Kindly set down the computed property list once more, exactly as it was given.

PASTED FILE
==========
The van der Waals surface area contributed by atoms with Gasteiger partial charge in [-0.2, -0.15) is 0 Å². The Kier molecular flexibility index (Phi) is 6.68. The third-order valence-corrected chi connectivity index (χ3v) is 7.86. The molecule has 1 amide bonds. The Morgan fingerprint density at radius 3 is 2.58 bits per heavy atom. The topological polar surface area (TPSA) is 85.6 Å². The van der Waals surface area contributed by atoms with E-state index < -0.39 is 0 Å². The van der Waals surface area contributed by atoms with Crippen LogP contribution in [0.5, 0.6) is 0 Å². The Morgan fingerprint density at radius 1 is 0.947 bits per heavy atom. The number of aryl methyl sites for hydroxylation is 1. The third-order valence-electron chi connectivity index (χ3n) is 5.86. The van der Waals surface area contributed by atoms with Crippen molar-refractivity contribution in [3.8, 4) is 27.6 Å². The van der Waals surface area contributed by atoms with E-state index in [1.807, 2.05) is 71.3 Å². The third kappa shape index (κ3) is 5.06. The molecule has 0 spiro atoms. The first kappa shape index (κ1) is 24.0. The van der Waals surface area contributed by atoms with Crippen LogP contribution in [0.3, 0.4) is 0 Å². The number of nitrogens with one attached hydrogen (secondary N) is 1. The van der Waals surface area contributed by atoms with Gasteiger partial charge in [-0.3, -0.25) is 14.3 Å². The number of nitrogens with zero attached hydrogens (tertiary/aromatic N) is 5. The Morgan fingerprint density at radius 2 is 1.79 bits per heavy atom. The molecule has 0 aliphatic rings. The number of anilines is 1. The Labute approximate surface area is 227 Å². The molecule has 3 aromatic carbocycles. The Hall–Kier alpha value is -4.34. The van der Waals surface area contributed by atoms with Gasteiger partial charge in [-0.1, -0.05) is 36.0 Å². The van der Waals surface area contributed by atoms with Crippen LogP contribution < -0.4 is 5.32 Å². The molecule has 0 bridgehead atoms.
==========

The van der Waals surface area contributed by atoms with Gasteiger partial charge in [-0.2, -0.15) is 0 Å². The Kier molecular flexibility index (Phi) is 6.68. The third-order valence-corrected chi connectivity index (χ3v) is 7.86. The molecule has 1 amide bonds. The Morgan fingerprint density at radius 3 is 2.58 bits per heavy atom. The topological polar surface area (TPSA) is 85.6 Å². The van der Waals surface area contributed by atoms with E-state index < -0.39 is 0 Å². The van der Waals surface area contributed by atoms with Crippen LogP contribution in [0.5, 0.6) is 0 Å². The Morgan fingerprint density at radius 1 is 0.947 bits per heavy atom. The number of aryl methyl sites for hydroxylation is 1. The third-order valence-electron chi connectivity index (χ3n) is 5.86. The van der Waals surface area contributed by atoms with Crippen molar-refractivity contribution in [3.8, 4) is 27.6 Å². The van der Waals surface area contributed by atoms with E-state index in [1.807, 2.05) is 71.3 Å². The third kappa shape index (κ3) is 5.06. The molecule has 0 spiro atoms. The first kappa shape index (κ1) is 24.0. The van der Waals surface area contributed by atoms with Crippen LogP contribution in [0.3, 0.4) is 0 Å². The number of nitrogens with one attached hydrogen (secondary N) is 1. The van der Waals surface area contributed by atoms with Gasteiger partial charge in [-0.3, -0.25) is 14.3 Å². The number of nitrogens with zero attached hydrogens (tertiary/aromatic N) is 5. The Morgan fingerprint density at radius 2 is 1.79 bits per heavy atom. The molecule has 0 aliphatic rings. The number of anilines is 1. The Labute approximate surface area is 227 Å². The molecule has 3 aromatic carbocycles. The Hall–Kier alpha value is -4.34. The van der Waals surface area contributed by atoms with Gasteiger partial charge in [-0.1, -0.05) is 36.0 Å². The van der Waals surface area contributed by atoms with Crippen LogP contribution < -0.4 is 5.32 Å². The molecule has 0 bridgehead atoms.